The Vander Jagt Model

In the 1992 cycle, Cole served as executive director of the NRCC. The Oklahoman said in the interview that he would like to see the committee’s fundraising run much like it was during the lengthy reign of former NRCC Chairman Guy Vander Jagt (Mich.).

While Cole won’t reveal what the NRCC is investing in direct-mail fundraising, a clue can be gleaned from an examination of what the committee paid last year to the five consulting firms it used to create its direct-mail appeals.

According to a review of the NRCC’s Federal Election Commission filings for 2007, those firms — New Response America, Derby Watkins, Luken Co., Oxford Communications and Burch Munford Direct — were paid $330,887. Additionally, the NRCC in 2007 reported expenditures of $2.3 million for “generic postage,” $396,138 for “generic list acquisition” and $950,444 on “direct mail production.”

The NRCC’s February FEC report showed the committee with $6.4 million on hand as of Jan. 31, compared with the $35.5 million on hand for the DCCC.

The DCCC had a large cash advantage over the NRCC throughout 2007, leading to a prevailing opinion on Capitol Hill and on K Street that the NRCC has failed miserably to raise money this cycle, even when considering the results of the 2006 elections and Republicans’ newfound minority status. But as of Jan. 31, the NRCC had only been outraised by the DCCC by about $18 million for the cycle — $71.3 million to $53.4 million.

Cole believes that the perception of this cycle’s NRCC as a poor fundraiser is related to his decision to pay down debt.

Cole and officials from the previous NRCC regime, led by Rep. Tom Reynolds (N.Y.), have disagreed over the size of the debt that Cole inherited from the 2006 cycle. They have also disagreed about how much cash Reynolds left in the bank when he relinquished control of the committee after House Republicans lost 30 seats in 2006.

The highest available debt figure for the 2006 cycle, according to an examination of several different FEC reports labeled as either 2006 “year-end” or “post general,” was $14.5 million, although Cole contends that bills kept arriving after he took over the committee, driving the debt up to $16 million.

Meanwhile, NRCC officials claim that there was only about $1.8 million in the bank when Cole assumed command of the committee. But members of Reynolds staff at the committee say that they left about $5 million in the bank at the end of 2006, and in fact, an FEC report filed after the midterm elections showed $4.6 million in cash on hand.

In the interview, Cole appeared to walk the line between making assurances that the NRCC would have the resources it needs to compete this November, and conceding that his strategy of shifting NRCC fundraising away from a reliance on telemarketing was a significant though necessary investment that would cost the committee campaign cash in the short term but pay off big down the road.

One Republican strategist who is partial to the way the NRCC raised money under Reynolds questioned Cole’s fundraising philosophy.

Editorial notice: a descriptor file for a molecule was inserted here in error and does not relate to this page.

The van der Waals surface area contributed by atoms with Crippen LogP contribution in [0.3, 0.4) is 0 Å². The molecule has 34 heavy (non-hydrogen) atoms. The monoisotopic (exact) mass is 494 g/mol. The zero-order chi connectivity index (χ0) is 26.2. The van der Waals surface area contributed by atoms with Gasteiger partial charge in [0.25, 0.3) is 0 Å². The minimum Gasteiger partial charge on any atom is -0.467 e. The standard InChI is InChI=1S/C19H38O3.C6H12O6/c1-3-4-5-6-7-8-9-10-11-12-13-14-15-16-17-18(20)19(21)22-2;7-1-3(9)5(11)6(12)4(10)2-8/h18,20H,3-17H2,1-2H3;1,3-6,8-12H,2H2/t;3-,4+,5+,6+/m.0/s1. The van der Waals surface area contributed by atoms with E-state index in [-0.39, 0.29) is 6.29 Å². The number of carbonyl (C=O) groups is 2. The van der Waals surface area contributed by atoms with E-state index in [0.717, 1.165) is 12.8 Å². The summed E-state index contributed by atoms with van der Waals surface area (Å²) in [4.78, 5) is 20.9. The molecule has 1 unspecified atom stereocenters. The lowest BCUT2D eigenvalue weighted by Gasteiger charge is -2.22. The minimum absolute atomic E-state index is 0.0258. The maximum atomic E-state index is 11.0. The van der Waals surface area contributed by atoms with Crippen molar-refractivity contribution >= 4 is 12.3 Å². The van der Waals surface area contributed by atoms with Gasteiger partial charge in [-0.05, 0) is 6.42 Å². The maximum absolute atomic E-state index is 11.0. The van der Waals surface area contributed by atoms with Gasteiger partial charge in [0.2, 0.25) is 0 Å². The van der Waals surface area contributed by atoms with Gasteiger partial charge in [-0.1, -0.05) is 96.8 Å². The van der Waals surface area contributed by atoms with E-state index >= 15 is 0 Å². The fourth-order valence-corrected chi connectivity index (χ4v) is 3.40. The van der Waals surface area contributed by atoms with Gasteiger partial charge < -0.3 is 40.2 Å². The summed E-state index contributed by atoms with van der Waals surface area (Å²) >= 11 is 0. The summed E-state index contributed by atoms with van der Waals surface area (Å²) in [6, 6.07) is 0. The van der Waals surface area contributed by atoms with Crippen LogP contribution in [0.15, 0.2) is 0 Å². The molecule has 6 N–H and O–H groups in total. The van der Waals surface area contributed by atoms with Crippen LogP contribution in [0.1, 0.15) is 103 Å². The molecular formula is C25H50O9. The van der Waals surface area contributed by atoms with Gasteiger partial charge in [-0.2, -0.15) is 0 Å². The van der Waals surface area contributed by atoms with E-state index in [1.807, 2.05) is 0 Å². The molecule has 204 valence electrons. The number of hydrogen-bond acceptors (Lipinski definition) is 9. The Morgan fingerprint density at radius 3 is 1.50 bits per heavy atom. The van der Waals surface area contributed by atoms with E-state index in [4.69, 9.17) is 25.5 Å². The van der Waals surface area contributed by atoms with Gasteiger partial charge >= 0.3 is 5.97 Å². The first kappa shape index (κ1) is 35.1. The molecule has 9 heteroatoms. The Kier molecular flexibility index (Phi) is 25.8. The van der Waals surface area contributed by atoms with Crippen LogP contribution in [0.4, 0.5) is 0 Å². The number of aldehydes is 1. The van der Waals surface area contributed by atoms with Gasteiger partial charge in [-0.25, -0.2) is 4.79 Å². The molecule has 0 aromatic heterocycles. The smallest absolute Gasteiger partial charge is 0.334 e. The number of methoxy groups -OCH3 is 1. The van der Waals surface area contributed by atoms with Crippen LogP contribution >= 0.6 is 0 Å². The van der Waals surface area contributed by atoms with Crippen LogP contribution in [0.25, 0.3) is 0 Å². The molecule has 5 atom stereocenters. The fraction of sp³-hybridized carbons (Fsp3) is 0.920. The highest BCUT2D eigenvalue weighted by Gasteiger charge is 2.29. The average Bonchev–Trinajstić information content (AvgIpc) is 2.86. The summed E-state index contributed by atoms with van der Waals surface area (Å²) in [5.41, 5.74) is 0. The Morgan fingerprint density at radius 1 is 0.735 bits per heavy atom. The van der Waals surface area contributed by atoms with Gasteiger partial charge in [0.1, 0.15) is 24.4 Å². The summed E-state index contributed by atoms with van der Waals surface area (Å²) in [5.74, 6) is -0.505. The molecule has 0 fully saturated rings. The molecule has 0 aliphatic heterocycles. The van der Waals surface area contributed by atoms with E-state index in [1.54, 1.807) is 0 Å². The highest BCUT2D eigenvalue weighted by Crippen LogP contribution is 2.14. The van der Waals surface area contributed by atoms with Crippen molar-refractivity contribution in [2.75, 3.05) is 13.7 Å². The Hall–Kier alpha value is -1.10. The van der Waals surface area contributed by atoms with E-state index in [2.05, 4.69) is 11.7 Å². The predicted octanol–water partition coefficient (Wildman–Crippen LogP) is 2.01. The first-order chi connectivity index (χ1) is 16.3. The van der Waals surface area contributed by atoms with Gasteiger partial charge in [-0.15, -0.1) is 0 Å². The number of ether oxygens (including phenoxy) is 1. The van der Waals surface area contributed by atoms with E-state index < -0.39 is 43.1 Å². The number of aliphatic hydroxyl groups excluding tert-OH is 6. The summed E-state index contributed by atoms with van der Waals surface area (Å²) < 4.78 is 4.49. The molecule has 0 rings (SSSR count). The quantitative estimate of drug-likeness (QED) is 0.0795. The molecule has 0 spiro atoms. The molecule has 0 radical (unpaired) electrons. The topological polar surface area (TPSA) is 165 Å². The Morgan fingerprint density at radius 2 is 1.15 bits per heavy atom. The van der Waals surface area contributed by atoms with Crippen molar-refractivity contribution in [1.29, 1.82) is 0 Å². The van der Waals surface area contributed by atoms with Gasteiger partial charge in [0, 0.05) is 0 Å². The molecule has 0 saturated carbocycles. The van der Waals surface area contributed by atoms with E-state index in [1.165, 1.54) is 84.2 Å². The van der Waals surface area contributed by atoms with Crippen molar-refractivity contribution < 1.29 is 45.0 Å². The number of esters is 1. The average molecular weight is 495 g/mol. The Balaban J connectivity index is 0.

This individual acknowledged that it costs less per dollar to raise funds via direct-mail appeals, but said telemarketing is where the major donors tend to come from. Letting the NRCC’s file of phone contributors diminish could mean fewer supporters who write large checks and attend events like Wednesday’s March dinner. The NRCC announced Wednesday that it raised $8.6 million for the March dinner, $1.1 million over the committee’s goal.

“The phones get people to give more,” this GOP strategist said. “Phone donors are the type of people that come to the big D.C. dinners.”

An NRCC official said the committee is still prospecting for phone donors via telemarketing, but said that the amount of telephone prospecting has been purposely diminished as the NRCC transitions to direct-mail-based fundraising.

Paying Off Debts

Reynolds partisans note that when the New Yorker took control of the NRCC in January 2003, he had to pay off a debt of approximately $8 million and was forced to do so without relying on soft money, as the Bipartisan Campaign Reform Act had just taken effect. Under soft-money rules, national party committees could solicit large corporate and individual donations in unlimited amounts.

Paying off the debt from the 2002 cycle and putting House Republicans in a position to defend their majority in 2004 required cultivating major donors and money that could be raised quickly. Telemarketing is good for both.

But with House Republicans now in the minority, Cole believes it is imperative that the NRCC broaden its donor base and build a legion of financial supporters who might give less on an individual basis, but who will give loyally, year after year. Not only will it cost the NRCC less over time to raise money through the mail, but any windfall from mail solicitations could offset losses in bigger contributions. Major donors and K Street contributors are fickle and tend to donate less to the minority party.

“We had moved to phones, which can be very effective,” Cole said. “In retrospect, that was a mistake.”